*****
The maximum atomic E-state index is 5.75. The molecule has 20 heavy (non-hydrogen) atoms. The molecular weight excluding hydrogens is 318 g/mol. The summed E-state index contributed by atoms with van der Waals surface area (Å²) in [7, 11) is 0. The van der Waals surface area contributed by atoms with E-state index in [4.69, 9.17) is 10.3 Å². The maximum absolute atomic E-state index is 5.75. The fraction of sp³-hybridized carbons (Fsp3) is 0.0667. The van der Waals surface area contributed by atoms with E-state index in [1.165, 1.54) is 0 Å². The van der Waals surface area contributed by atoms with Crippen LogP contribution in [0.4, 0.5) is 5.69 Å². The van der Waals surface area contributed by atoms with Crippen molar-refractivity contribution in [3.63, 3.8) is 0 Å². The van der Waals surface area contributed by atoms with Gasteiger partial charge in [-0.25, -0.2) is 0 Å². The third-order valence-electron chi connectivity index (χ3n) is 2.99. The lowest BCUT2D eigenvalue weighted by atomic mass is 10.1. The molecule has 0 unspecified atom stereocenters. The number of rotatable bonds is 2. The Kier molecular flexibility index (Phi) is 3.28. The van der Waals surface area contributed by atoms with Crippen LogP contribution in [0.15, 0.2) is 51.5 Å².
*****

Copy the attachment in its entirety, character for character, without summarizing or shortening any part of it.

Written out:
The maximum atomic E-state index is 5.75. The molecule has 20 heavy (non-hydrogen) atoms. The molecular weight excluding hydrogens is 318 g/mol. The summed E-state index contributed by atoms with van der Waals surface area (Å²) in [7, 11) is 0. The van der Waals surface area contributed by atoms with E-state index in [4.69, 9.17) is 10.3 Å². The maximum absolute atomic E-state index is 5.75. The fraction of sp³-hybridized carbons (Fsp3) is 0.0667. The van der Waals surface area contributed by atoms with E-state index in [1.165, 1.54) is 0 Å². The van der Waals surface area contributed by atoms with Crippen LogP contribution in [0.4, 0.5) is 5.69 Å². The van der Waals surface area contributed by atoms with Crippen molar-refractivity contribution in [3.63, 3.8) is 0 Å². The van der Waals surface area contributed by atoms with Gasteiger partial charge in [-0.25, -0.2) is 0 Å². The third-order valence-electron chi connectivity index (χ3n) is 2.99. The lowest BCUT2D eigenvalue weighted by atomic mass is 10.1. The molecule has 0 unspecified atom stereocenters. The number of rotatable bonds is 2. The Kier molecular flexibility index (Phi) is 3.28. The van der Waals surface area contributed by atoms with Crippen LogP contribution in [0.15, 0.2) is 51.5 Å².